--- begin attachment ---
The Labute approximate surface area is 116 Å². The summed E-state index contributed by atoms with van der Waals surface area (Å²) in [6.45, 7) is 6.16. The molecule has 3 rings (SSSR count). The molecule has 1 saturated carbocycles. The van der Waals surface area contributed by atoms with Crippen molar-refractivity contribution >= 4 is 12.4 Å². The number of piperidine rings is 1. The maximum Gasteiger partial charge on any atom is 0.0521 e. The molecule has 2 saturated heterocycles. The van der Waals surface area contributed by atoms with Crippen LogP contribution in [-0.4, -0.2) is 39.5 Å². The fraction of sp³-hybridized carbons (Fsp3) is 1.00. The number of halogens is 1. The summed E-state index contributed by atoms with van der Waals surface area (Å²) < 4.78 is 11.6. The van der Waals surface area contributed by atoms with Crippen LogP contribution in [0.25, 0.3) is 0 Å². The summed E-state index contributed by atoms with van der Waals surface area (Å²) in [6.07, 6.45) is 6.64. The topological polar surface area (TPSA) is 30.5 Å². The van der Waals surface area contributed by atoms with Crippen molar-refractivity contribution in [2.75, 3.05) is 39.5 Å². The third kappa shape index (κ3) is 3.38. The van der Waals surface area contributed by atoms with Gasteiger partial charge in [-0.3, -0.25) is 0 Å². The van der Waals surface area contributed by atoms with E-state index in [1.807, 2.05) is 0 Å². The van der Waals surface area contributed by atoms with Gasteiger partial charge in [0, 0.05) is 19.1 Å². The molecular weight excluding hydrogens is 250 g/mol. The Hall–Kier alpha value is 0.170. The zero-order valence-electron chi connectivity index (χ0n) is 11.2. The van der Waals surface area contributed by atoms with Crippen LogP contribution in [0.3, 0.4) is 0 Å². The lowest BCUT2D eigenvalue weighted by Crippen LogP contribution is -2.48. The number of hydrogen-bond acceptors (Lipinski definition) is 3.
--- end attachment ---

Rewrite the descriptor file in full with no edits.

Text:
The Labute approximate surface area is 116 Å². The summed E-state index contributed by atoms with van der Waals surface area (Å²) in [6.45, 7) is 6.16. The molecule has 3 rings (SSSR count). The molecule has 1 saturated carbocycles. The van der Waals surface area contributed by atoms with Crippen molar-refractivity contribution >= 4 is 12.4 Å². The number of piperidine rings is 1. The maximum Gasteiger partial charge on any atom is 0.0521 e. The molecule has 2 saturated heterocycles. The van der Waals surface area contributed by atoms with Crippen LogP contribution in [-0.4, -0.2) is 39.5 Å². The fraction of sp³-hybridized carbons (Fsp3) is 1.00. The number of halogens is 1. The summed E-state index contributed by atoms with van der Waals surface area (Å²) < 4.78 is 11.6. The van der Waals surface area contributed by atoms with Crippen LogP contribution in [0.25, 0.3) is 0 Å². The summed E-state index contributed by atoms with van der Waals surface area (Å²) in [6.07, 6.45) is 6.64. The topological polar surface area (TPSA) is 30.5 Å². The van der Waals surface area contributed by atoms with Crippen molar-refractivity contribution in [2.75, 3.05) is 39.5 Å². The third kappa shape index (κ3) is 3.38. The van der Waals surface area contributed by atoms with Gasteiger partial charge in [-0.3, -0.25) is 0 Å². The van der Waals surface area contributed by atoms with E-state index in [1.807, 2.05) is 0 Å². The van der Waals surface area contributed by atoms with Gasteiger partial charge in [0, 0.05) is 19.1 Å². The molecular weight excluding hydrogens is 250 g/mol. The Hall–Kier alpha value is 0.170. The zero-order valence-electron chi connectivity index (χ0n) is 11.2. The van der Waals surface area contributed by atoms with Crippen LogP contribution in [0.3, 0.4) is 0 Å². The lowest BCUT2D eigenvalue weighted by Crippen LogP contribution is -2.48. The number of hydrogen-bond acceptors (Lipinski definition) is 3.